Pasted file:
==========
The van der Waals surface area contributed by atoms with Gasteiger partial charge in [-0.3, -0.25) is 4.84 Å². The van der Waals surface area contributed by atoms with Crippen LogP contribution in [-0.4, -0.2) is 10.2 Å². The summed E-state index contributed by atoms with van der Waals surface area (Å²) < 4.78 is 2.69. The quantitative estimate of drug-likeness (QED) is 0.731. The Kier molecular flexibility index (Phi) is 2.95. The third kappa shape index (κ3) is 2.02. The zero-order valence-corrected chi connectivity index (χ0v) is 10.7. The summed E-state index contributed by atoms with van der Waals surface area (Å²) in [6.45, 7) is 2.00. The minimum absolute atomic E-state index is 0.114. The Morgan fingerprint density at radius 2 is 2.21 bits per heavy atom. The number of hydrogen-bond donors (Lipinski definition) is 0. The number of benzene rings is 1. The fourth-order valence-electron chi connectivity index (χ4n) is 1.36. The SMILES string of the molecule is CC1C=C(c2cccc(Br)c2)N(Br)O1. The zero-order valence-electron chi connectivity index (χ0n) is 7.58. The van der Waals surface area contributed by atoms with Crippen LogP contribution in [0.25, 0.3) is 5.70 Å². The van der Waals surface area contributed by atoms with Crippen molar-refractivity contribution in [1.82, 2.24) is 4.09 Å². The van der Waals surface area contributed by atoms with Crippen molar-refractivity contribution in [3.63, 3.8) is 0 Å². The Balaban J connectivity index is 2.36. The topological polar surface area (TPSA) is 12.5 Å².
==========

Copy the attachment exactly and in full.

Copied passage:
The van der Waals surface area contributed by atoms with Gasteiger partial charge in [-0.3, -0.25) is 4.84 Å². The van der Waals surface area contributed by atoms with Crippen LogP contribution in [-0.4, -0.2) is 10.2 Å². The summed E-state index contributed by atoms with van der Waals surface area (Å²) < 4.78 is 2.69. The quantitative estimate of drug-likeness (QED) is 0.731. The Kier molecular flexibility index (Phi) is 2.95. The third kappa shape index (κ3) is 2.02. The zero-order valence-corrected chi connectivity index (χ0v) is 10.7. The summed E-state index contributed by atoms with van der Waals surface area (Å²) in [6.45, 7) is 2.00. The minimum absolute atomic E-state index is 0.114. The Morgan fingerprint density at radius 2 is 2.21 bits per heavy atom. The number of hydrogen-bond donors (Lipinski definition) is 0. The number of benzene rings is 1. The fourth-order valence-electron chi connectivity index (χ4n) is 1.36. The SMILES string of the molecule is CC1C=C(c2cccc(Br)c2)N(Br)O1. The zero-order valence-electron chi connectivity index (χ0n) is 7.58. The van der Waals surface area contributed by atoms with Crippen LogP contribution in [0.25, 0.3) is 5.70 Å². The van der Waals surface area contributed by atoms with Crippen molar-refractivity contribution in [1.82, 2.24) is 4.09 Å². The van der Waals surface area contributed by atoms with Crippen molar-refractivity contribution in [3.63, 3.8) is 0 Å². The Balaban J connectivity index is 2.36. The topological polar surface area (TPSA) is 12.5 Å².